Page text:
Torndirrup National Park

Natural Bridge Torndirrup National ParkTorndirrup National Park occupies the rugged southern coastline of the Torndirrup and Flinders peninsulas, where limestone cliffs, granite headlands and white sandy beaches bear the full force of the powerful Southern Ocean. At Torndirrup, the ocean has created amazing formations in the granite including tourist attractions, the Natural Bridge and The Gap. The Blowholes, a crackline in the granite, make an impressve sound when air and sea spray is forced through them. The park's windswept coastal heaths give way to massive granite outcrops, sheer cliffs and steep sandy slopes and dunes.

Located 10 kms south of Albany and covering 3,906 hectares this national park is one of the most visited in Western Australia.

 

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Porongurup National Park

Porongurup National ParkThe 12km long Porongurup Range lies 48km north of Albany, approximately halfway to the Stirling Range.  The Devil’s Slide is the highest of the Porongurup’s dome-topped peaks. The range’s distinctive domes are the remains of a massive bubble of molten rock which rose from the earth’s core and pushed upwards.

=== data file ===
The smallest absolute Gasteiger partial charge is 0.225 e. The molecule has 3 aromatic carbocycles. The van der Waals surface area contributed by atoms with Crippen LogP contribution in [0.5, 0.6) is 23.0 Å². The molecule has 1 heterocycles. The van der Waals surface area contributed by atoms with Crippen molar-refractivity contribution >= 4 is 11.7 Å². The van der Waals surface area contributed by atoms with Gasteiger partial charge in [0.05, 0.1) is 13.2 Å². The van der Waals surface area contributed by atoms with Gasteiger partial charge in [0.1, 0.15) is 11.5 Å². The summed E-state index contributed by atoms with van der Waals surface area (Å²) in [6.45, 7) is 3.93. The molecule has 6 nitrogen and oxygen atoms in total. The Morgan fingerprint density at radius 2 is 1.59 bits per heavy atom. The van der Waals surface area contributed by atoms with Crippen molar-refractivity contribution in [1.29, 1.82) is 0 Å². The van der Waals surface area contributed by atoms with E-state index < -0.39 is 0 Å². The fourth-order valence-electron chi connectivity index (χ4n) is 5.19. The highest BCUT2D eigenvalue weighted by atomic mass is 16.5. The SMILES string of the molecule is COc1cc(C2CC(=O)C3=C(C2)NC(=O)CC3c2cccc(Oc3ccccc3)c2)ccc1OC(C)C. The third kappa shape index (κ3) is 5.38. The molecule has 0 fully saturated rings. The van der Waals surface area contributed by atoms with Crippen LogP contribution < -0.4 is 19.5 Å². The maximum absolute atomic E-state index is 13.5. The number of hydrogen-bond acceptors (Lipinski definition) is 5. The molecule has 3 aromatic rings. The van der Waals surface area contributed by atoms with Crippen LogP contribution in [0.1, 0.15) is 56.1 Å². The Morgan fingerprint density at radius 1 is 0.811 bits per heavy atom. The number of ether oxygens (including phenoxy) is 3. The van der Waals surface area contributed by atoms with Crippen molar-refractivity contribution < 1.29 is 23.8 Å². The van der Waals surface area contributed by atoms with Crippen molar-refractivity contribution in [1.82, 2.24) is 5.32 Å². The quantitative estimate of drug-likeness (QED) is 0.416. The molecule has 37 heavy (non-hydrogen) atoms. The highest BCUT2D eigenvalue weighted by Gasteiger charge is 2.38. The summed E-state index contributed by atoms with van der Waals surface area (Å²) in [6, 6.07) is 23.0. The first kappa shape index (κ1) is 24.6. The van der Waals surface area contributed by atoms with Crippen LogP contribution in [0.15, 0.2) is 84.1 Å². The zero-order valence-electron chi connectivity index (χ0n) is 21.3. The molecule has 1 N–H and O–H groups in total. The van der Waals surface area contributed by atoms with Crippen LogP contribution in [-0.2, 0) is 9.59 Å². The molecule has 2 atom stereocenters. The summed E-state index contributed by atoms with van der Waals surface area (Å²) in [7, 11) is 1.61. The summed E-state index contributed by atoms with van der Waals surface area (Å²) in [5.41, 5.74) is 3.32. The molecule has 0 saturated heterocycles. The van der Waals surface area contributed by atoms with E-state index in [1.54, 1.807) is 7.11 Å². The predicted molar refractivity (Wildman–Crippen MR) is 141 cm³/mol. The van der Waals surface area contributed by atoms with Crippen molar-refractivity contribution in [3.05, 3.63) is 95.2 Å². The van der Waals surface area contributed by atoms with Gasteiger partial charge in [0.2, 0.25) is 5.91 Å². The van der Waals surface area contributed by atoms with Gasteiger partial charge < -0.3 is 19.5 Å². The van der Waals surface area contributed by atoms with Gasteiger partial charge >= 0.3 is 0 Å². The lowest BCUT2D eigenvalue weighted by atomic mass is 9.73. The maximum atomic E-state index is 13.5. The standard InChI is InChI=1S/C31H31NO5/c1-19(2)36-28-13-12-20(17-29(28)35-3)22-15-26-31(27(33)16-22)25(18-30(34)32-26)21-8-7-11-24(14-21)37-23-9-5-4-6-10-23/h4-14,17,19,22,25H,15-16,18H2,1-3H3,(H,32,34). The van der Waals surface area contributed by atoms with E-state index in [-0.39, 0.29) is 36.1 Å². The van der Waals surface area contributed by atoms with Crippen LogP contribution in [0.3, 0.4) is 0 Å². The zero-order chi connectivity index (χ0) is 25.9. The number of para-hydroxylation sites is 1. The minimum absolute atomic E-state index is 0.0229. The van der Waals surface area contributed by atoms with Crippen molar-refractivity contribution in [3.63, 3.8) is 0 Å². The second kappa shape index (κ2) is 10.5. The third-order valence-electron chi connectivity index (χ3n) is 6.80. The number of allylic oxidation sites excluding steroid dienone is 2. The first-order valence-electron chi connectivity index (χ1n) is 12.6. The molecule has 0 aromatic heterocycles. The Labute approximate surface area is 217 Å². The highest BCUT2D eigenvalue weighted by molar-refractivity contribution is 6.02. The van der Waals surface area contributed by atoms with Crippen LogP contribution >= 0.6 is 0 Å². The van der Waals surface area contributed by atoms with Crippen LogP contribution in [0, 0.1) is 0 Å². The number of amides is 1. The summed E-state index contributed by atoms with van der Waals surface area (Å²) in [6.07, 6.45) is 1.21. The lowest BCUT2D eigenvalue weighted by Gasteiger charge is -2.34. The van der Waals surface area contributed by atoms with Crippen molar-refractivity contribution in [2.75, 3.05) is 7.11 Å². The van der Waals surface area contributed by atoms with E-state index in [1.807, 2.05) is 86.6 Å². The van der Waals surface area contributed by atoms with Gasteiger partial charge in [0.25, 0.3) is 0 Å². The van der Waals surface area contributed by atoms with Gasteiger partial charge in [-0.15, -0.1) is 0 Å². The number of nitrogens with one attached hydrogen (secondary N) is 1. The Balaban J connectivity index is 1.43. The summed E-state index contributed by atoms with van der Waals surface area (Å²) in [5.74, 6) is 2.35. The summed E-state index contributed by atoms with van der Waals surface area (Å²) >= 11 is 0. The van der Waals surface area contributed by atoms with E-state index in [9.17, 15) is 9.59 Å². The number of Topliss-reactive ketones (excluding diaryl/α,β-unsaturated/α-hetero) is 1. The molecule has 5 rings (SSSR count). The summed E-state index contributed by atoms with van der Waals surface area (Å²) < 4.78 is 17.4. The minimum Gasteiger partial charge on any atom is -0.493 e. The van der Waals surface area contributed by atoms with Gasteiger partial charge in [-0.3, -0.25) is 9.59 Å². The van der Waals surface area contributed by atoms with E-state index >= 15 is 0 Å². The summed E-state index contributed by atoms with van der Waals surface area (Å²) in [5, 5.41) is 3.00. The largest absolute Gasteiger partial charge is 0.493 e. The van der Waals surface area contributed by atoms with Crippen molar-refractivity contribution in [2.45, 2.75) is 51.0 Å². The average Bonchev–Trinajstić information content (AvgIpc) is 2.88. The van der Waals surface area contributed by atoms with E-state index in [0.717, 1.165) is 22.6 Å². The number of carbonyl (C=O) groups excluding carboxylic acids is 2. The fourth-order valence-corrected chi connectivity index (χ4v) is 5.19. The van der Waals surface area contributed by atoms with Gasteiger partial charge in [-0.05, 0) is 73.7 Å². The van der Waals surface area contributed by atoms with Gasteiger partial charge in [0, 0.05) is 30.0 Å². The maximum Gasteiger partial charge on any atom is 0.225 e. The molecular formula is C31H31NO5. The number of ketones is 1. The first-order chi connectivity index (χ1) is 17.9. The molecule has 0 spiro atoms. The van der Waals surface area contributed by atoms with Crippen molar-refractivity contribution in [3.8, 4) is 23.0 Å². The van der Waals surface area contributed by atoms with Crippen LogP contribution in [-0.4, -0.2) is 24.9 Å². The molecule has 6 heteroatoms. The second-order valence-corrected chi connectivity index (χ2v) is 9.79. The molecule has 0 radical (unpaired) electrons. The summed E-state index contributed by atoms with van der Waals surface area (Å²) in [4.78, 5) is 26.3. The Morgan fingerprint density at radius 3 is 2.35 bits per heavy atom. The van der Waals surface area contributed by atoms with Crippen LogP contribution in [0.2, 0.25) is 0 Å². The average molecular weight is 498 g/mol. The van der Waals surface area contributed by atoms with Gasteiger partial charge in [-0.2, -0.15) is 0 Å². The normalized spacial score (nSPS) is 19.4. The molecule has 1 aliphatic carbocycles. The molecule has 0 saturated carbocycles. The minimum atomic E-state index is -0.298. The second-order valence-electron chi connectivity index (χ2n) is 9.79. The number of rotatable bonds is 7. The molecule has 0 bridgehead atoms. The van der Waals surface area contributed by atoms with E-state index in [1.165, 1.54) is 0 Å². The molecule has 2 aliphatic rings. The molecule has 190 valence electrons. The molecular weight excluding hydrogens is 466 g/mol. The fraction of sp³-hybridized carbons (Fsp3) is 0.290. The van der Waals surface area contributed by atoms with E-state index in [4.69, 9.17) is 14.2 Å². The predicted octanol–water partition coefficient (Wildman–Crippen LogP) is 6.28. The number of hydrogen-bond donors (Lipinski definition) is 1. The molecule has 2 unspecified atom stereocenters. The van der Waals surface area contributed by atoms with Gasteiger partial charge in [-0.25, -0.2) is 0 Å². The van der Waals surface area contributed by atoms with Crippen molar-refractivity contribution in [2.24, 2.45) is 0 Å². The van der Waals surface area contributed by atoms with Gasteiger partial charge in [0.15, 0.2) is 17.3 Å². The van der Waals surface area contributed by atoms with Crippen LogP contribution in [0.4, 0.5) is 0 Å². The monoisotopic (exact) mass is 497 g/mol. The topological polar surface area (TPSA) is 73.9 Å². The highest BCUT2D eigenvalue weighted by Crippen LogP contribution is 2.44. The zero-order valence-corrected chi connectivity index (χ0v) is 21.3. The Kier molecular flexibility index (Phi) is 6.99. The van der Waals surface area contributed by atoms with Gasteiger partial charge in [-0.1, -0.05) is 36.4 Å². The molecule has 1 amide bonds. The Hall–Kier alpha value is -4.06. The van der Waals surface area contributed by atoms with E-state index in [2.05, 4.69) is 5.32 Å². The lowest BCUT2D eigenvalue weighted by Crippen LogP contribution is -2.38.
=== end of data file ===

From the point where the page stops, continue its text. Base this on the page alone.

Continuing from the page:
Porongurup National Park covers 2,511ha.  The name of the range is derived from the Aboriginal name Purringorep, which was recorded by Captain Wakefield, who who led the first expedition to the range. His Aboriginal guides Mokare and Nakina told him of this name.
 
 
 
 
 

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Stirling Range National Park

Stirling Range National ParkThe Stirling Range National Park is just 80kms out of Albany and approx 337kms from Perth. There is much biodiversity and flora & fauna in this range that stretches some 65kms. It's Aboriginal name is Koi Kyenunu-ruff meaning 'mist moving around the mountains'
 

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Walpole Wilderness

Walpole Wilderness
 
The Walpole Wilderness was established in 2004 and encompasses a group of conservation reserves covering 363,333 ha (897,820 acres). The area includes vast tracts of jarrah, tingle and karri forests surrounding granite peaks, rivers, heathlands and wetlands. Coastal features include inlets and sandy beaches, sheer cliffs and the Southern Ocean.
 

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Mt Roe National Park

Mt RoeMt Roe National Park was established in 2004 as part of the Walpole Wilderness and covers 127,726 ha. It is located  20km north-east of Walpole, 14km north-west of Denmark and 10km south of Rocky Gully.  Much of Mt Roe is made up of drainage systems, shrub and heath lowlands and lateritic jarrah uplands. Phytopthora dieback is a major threat to many of the park's ecosystems.
 
Mount Roe was named by Dr. Thomas Wilson in 1829 after the Surveyor General of Western Australia John Septimus Roe. 
 
 

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